Updated June 2012, December 2014
Launched in 1969 to great fanfare, the M.S. Lord Selkirk II has had a long, troubled, money-losing history. Here is a look back.
Image sources: U of M Library, Tribune Archives
Built for Lake Winnipeg Navigation Limited, she was launched June 9, 1969 by Lt. Governor Richard Bowles and Mrs. Roland Michener, (her husband the Governor General was to do the honour but, as per protocol, cancelled his visit when the provincial election was called.)
The M.S. Keenora
The ship replaced the M.S. Keenora which carried passengers from 1897 to 1966 before finally being retired in 1973. It is now restored and part of the Marine Museum of Manitoba, just a few minutes away from the Selkirk Park slough that the Lord Selkirk II calls home.
July 31 1971, Winnipeg Free Press
In June 1969 the M.S. Lord Selkirk II offered a variety of cruises, its signature outing was the four-day Adventurers' Cruise that left Selkirk Dock and sailed to the northern edge of Lake Winnipeg, stopping in Warrens Landing, Grand Rapids, Berens River, Matheson Island and Gull Harbor.
April 11, 1971, Winnipeg Free Press
The Lord Selkirk II had ownership difficulties since before her first sailing.
The Lake Winnipeg Navigation Limited, (Dr. Kenneth McKenzie was president at the time of her launch), built the ship but because she cost over twice the original estimate of $600,000, the company went heavily in debt just to get her finished.
The Manitoba Development Corporation (MDC), a provincial crown entity, had to invest over $600,000 into the company to keep it solvent. In each of her first few seasons, The Lord Selkirk II lost hundreds of thousands of dollars and in 1971 the company failed. The MDC became the new owners.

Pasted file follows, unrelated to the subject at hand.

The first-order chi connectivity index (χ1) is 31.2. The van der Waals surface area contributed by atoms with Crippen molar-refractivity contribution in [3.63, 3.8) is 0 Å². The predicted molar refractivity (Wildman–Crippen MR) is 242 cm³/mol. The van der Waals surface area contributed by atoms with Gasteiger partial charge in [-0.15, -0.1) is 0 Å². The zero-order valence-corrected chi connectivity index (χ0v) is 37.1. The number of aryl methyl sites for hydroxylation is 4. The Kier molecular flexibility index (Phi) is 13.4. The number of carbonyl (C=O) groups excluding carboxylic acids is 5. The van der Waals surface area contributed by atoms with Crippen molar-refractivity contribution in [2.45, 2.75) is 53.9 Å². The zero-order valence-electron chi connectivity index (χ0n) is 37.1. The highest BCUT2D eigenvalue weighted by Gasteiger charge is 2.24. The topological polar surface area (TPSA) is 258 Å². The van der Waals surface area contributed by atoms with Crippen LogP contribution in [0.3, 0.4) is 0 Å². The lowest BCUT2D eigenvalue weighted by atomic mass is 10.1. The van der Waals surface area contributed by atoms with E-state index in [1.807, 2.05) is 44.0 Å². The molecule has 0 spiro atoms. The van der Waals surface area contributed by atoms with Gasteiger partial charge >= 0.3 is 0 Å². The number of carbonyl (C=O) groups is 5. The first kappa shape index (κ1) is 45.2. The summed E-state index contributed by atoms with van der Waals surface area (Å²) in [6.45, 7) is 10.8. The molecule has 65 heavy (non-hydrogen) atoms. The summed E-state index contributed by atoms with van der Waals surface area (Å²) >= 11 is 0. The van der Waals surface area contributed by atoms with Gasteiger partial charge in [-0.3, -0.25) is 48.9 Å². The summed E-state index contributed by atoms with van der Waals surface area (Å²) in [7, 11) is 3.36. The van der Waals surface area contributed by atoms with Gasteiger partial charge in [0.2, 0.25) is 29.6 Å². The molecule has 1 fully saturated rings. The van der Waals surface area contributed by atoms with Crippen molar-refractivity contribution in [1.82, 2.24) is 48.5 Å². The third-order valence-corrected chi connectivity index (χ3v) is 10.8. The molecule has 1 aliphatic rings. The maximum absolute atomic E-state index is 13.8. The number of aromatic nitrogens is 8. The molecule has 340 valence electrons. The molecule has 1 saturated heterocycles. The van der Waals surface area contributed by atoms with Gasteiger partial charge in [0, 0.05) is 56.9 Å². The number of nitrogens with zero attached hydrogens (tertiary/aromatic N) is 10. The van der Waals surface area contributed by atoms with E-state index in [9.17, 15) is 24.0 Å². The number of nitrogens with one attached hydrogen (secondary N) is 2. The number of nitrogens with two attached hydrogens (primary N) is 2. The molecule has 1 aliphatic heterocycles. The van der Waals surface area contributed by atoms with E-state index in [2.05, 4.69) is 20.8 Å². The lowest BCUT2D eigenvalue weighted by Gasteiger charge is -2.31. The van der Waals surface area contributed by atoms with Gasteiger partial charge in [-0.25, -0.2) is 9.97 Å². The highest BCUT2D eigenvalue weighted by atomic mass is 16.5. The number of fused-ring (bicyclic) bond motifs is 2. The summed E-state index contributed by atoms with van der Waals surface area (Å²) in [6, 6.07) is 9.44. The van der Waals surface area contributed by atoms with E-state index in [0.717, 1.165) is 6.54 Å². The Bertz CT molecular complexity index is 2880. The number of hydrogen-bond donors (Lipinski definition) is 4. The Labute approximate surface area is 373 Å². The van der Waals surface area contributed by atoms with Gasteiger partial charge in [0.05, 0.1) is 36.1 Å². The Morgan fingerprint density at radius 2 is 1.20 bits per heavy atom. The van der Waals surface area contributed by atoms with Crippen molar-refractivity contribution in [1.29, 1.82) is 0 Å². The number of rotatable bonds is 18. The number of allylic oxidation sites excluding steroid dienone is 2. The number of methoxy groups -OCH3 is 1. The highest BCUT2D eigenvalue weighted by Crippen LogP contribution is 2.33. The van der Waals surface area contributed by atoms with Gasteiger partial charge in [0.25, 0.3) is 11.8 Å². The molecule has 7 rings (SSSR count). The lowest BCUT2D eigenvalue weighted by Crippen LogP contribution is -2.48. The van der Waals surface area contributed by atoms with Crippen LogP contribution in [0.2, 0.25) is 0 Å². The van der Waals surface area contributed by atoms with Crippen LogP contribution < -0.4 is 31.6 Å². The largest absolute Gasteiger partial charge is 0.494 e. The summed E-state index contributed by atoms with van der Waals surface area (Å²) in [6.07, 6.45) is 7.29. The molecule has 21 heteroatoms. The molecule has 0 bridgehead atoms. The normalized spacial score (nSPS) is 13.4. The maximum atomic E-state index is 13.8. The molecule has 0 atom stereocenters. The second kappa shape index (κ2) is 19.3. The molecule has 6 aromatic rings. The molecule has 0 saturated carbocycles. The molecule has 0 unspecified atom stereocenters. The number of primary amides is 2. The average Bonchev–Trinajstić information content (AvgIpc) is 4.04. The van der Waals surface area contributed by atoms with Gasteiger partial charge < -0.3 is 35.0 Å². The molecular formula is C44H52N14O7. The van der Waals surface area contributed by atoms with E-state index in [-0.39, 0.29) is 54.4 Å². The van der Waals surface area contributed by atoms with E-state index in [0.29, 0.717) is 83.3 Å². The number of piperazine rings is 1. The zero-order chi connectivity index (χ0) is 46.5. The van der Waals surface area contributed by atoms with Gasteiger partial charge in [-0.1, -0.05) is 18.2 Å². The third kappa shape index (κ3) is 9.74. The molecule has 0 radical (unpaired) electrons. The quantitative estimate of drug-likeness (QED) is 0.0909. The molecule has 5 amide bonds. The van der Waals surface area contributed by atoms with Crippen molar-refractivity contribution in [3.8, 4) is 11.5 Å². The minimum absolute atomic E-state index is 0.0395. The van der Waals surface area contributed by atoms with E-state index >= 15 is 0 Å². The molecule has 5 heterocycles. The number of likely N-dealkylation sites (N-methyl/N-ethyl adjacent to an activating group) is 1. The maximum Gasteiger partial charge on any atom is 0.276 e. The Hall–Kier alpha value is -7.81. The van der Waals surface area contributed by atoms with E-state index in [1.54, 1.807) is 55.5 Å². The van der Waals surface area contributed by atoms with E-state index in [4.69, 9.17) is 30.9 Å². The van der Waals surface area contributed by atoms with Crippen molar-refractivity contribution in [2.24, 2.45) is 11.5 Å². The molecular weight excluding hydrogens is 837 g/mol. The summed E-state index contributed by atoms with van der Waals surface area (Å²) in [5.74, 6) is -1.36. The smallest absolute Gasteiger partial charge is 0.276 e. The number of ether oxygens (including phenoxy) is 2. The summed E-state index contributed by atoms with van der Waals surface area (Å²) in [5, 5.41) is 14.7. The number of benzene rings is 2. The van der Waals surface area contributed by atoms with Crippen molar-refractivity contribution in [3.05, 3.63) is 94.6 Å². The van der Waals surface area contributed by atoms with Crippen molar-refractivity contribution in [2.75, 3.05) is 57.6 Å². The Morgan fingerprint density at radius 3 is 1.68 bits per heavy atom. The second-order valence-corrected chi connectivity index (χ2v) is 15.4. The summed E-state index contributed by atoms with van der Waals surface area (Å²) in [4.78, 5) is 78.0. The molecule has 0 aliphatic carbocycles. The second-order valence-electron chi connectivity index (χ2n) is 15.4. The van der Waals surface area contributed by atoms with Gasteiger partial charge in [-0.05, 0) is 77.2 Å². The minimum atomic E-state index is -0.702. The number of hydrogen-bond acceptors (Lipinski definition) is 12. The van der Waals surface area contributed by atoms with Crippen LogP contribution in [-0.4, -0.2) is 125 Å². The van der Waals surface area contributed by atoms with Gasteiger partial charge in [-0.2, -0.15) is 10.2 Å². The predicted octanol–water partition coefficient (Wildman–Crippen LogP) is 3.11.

Unable to find a buyer, the province set up a company called Venture Manitoba Tours to run the ship. It lost over $1.3 million until, in 1978, it was again put up for sale. This time there was a buyer called Sub-Arctic Expeditions Inc., a consortium of businessmen fronted by Harold Einarsson. They paid just $250,000 for the Venture Manitoba but lost $300,000 in their first year.
By 1983 the new owners were Bill Gauthier and Bill Harris. In 1984 Harris became the sole owner.
May 18, 1990, Winnipeg Free Press
In 1986 she was bought by dentist Dr. Joe Slogan who immediately began to lobby the provincial government, unsuccessfully, for a gambling licence. (These were the days when the only legal gambling in town was the temporary casino at the Convention Centre.)
In a March 11, 1991 Free Press article, Slogan blamed the recently implemented GST, high gas taxes and the scare brought about by Manitoba's new drinking and driving laws for the demise of the business. As for his renewed push for a gambling licence, he said "If it (the response from the province) was no, we'd discontinue operations."
That's exactly what happened. After she was parked in Selkirk Park at the end of the 1990 sailing season, the M.S. Lord Selkirk never came out again.
Eventually, she was put up for sale but because of the transportation costs, it took until 2010 to find a buyer - an overseas company bought her for scrap. According to the ship's memorial site she was resold in 2011 to a new, local owner.
That summer, some of the objects that were to have been removed and donated to the Manitoba Marine Museum were stolen by vandals. In June 2012, her bad luck continued when she burned in Selkirk Park, her home since 1990.
The ship was again sold for scrap but that company declared bankruptcy in 2014.
Lord Selkirk II links:
For more photos of the ship, including the interior
Remembering the riverboats Manitoba Historical Society
Bon Voyage M.S. Lord Selkirk II Selkirk Journal (2010)
Rusting pleasure craft soon to be no more Free Press (2010)
Lord Selkirk II up in flames Winnipeg Free Press (Jun 2012)
Lord Selkirk II then and now Winnipeg Free Press (Jun 2012)
Removal of rotting ship could become easier... Winnipeg Sun (Mar 2014)
The life and times of the Lord Selkirk II Interlake Journal (May 2014)
In related news:
In Summer 2011 Captain Hawchuk, owner of the Paddlewheel Queen and Paddlewheel Princess, announced that he was retiring and the ships are still up for sale.
The River Rouge was put up for sale by the owner in 2010 but he announced in 2011 that he had reconsidered and the ship would stay in Manitoba.